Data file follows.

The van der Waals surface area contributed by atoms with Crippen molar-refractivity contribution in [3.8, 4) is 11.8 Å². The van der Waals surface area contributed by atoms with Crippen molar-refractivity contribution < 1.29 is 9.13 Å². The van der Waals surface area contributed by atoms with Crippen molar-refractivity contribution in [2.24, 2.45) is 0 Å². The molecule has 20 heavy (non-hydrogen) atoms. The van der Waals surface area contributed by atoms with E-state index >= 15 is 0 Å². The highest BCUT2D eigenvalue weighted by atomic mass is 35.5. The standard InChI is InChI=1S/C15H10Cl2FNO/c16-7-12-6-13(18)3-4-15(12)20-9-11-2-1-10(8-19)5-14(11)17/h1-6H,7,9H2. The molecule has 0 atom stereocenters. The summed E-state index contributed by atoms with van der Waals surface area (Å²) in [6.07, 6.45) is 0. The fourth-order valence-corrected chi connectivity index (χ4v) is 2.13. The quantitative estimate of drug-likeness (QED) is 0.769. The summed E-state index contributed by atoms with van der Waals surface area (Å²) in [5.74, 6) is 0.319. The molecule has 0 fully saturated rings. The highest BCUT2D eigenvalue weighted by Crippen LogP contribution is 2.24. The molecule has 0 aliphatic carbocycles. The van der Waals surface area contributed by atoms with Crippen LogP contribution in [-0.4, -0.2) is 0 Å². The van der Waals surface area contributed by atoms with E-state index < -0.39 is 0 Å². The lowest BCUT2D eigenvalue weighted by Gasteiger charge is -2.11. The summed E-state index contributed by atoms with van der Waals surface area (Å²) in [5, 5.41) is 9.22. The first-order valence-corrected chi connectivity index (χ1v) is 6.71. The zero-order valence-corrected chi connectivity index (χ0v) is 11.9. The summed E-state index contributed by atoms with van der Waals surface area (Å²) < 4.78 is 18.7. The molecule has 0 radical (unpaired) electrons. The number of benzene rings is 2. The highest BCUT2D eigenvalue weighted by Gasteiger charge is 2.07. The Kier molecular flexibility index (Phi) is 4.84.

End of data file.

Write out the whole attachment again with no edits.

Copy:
The van der Waals surface area contributed by atoms with Crippen molar-refractivity contribution in [3.8, 4) is 11.8 Å². The van der Waals surface area contributed by atoms with Crippen molar-refractivity contribution < 1.29 is 9.13 Å². The van der Waals surface area contributed by atoms with Crippen molar-refractivity contribution in [2.24, 2.45) is 0 Å². The molecule has 20 heavy (non-hydrogen) atoms. The van der Waals surface area contributed by atoms with E-state index >= 15 is 0 Å². The highest BCUT2D eigenvalue weighted by atomic mass is 35.5. The standard InChI is InChI=1S/C15H10Cl2FNO/c16-7-12-6-13(18)3-4-15(12)20-9-11-2-1-10(8-19)5-14(11)17/h1-6H,7,9H2. The molecule has 0 atom stereocenters. The summed E-state index contributed by atoms with van der Waals surface area (Å²) in [6.07, 6.45) is 0. The fourth-order valence-corrected chi connectivity index (χ4v) is 2.13. The quantitative estimate of drug-likeness (QED) is 0.769. The summed E-state index contributed by atoms with van der Waals surface area (Å²) in [5.74, 6) is 0.319. The molecule has 0 fully saturated rings. The highest BCUT2D eigenvalue weighted by Crippen LogP contribution is 2.24. The molecule has 0 aliphatic carbocycles. The van der Waals surface area contributed by atoms with Crippen LogP contribution in [-0.4, -0.2) is 0 Å². The van der Waals surface area contributed by atoms with E-state index < -0.39 is 0 Å². The lowest BCUT2D eigenvalue weighted by Gasteiger charge is -2.11. The summed E-state index contributed by atoms with van der Waals surface area (Å²) in [5, 5.41) is 9.22. The first-order valence-corrected chi connectivity index (χ1v) is 6.71. The zero-order valence-corrected chi connectivity index (χ0v) is 11.9. The summed E-state index contributed by atoms with van der Waals surface area (Å²) < 4.78 is 18.7. The molecule has 0 radical (unpaired) electrons. The number of benzene rings is 2. The highest BCUT2D eigenvalue weighted by Gasteiger charge is 2.07. The Kier molecular flexibility index (Phi) is 4.84.